August 24, 2021
Young people in one of the terraces of Paseo Sant Joan. / MANU MITRU (EPC)
There are no shortcuts to save Catalan
Catalan is in hard times. One of the bad news this summer has been the survey verification of what we already knew: its use is going backwards. In a more pronounced way among young people in Barcelona between 15 and 34 years old, where only 28% speak it regularly, according to the latest survey carried out by the City Council. Although these data should be taken with some caution, since non-registered young people living in Barcelona have been included for the first time, which implies a certain bias in the command of Catalan, it is still significant that only one in four uses it. Without drawing apocalyptic conclusions, the truth is that the use of Catalan continues to decline, particularly among young people.
This setback should concern everyone. Catalan speakers and those who are not. Supporters of independence and those who are not. The left and the right. To all. Saving Catalan should be a collective commitment for a reason that many can share: languages are not only a factor of identity. They are part of our ecosystem, like forests, glaciers or bees. With two languages spoken and recognized by law – Catalan and Spanish – and which coexist in a delicate and fascinating balance, Catalonia has a wealth that must be preserved. Breaking this balance to the benefit of one of the two would mean a cultural impairment, would introduce more stressors in Catalan society and would undermine social cohesion.
Sociolinguists mention immigration as one of the factors that explain this dynamic. Denying it would be idle, but attributing it all to immigrants is too easy. If this were the dominant cause, Catalan would have experienced a disaster in the 1970s, when hundreds of thousands of citizens from other parts of Spain arrived in Catalonia. Despite this, in the first years of the Transition period, about half of the Catalans used it, while now this percentage does not reach 36%. It’s not just demographics. Without taking into account other factors, it is not understood that the use of Catalan among friends who live in Catalonia has gone down, in fifteen years, from 40% to 29%.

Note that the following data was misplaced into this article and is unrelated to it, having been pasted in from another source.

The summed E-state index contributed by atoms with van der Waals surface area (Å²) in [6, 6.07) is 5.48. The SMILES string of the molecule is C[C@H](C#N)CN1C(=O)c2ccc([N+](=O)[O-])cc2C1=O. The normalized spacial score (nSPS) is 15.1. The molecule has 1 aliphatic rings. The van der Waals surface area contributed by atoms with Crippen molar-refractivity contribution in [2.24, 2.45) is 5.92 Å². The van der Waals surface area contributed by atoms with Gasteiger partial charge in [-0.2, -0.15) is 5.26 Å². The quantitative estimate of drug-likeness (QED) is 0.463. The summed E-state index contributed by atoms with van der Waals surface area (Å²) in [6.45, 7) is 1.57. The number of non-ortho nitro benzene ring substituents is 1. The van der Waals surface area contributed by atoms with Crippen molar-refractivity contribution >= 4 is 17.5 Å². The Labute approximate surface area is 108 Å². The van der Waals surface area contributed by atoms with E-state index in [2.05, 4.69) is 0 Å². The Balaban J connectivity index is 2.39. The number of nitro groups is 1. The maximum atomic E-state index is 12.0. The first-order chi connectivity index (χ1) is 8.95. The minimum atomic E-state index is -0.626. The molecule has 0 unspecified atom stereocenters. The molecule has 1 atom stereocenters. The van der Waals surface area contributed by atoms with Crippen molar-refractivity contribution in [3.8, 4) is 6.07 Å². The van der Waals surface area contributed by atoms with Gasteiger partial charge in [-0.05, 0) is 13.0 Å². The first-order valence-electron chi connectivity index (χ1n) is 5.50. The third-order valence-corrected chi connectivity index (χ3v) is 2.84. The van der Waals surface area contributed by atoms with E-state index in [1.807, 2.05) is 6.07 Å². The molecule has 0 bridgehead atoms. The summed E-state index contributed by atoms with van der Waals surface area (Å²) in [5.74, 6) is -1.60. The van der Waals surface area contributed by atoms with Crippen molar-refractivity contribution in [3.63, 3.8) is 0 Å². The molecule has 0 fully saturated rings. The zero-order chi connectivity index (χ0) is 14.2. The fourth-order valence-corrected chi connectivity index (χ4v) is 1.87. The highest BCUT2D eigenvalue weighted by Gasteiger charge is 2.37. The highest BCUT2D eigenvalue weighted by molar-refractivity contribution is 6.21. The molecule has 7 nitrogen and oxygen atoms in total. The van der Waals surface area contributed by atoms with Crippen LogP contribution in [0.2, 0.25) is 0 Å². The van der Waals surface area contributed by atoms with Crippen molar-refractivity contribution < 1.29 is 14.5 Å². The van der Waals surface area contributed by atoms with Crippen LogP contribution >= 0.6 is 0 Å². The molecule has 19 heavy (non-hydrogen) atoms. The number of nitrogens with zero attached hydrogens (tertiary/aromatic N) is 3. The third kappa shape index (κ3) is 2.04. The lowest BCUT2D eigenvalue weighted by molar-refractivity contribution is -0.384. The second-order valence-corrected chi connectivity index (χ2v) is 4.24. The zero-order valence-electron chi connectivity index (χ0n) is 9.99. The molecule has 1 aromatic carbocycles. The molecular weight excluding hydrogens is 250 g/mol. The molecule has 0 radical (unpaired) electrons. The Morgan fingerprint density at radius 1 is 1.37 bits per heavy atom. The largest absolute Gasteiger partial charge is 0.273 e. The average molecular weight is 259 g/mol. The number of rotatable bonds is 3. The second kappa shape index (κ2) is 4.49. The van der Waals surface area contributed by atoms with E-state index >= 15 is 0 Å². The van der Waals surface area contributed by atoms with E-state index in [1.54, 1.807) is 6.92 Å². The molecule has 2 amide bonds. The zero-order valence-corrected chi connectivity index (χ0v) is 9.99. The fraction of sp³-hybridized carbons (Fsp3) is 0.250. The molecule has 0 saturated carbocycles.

Let’s go back to the young people. Why do they speak less and less in Catalan? An explanation (complementary to the demographic): they don’t need to. For many, Catalan has lost the ‘glamor’ it had in the Transition period, when speaking it helped them find work and contributed to social status. The deterioration in the job market has decimated this appreciation, especially for those who have little reason to dream of a better future. Another explanation: TV-3 no longer plays the same role in the promotion and prestige of Catalan. Today, young people consume little television. Club Super3 fans have become ‘tiktokers’, ‘youtubers’ and ‘instagramers’, and they surf the net in Spanish because it provides them with more ‘likes’ and followers. Last but not least: Catalan’s identification with the independence movement. It did not serve to increase its use during the ‘procés’, and it has marked it as a partisan language and not as the language of all.
How to avoid the decline of Catalan? Some argue that talking about coexistence with a language spoken by more than 400 million people is naive. A fatality that fuels the idea that Catalan can only be saved with an independent republic. Like in Ireland, where only 2% of the population speaks Gaelic, after a hundred years of independence? There are no shortcuts to saving a language. Independence or impositions are not worth it, and even less the strange idea that it is the only official language. Catalan will only survive as an attractive, useful language, capable of coexisting with Spanish without excluding it, as a heritage of all. Its use, of course, needs to be defended by institutions, from schools to courts. However, their fate will depend more on collective commitment than on administrative decrees. Naivety? The publishing world shows how much can be done. The commitment of large publishing groups to Catalan, together with the militant action of more modest labels and the selfless work of many booksellers, has allowed the Catalan narrative to withstand the COVID crisis, even among young people. When will we see similar initiatives, imaginative, public and private, in the audiovisual world and in digital communication?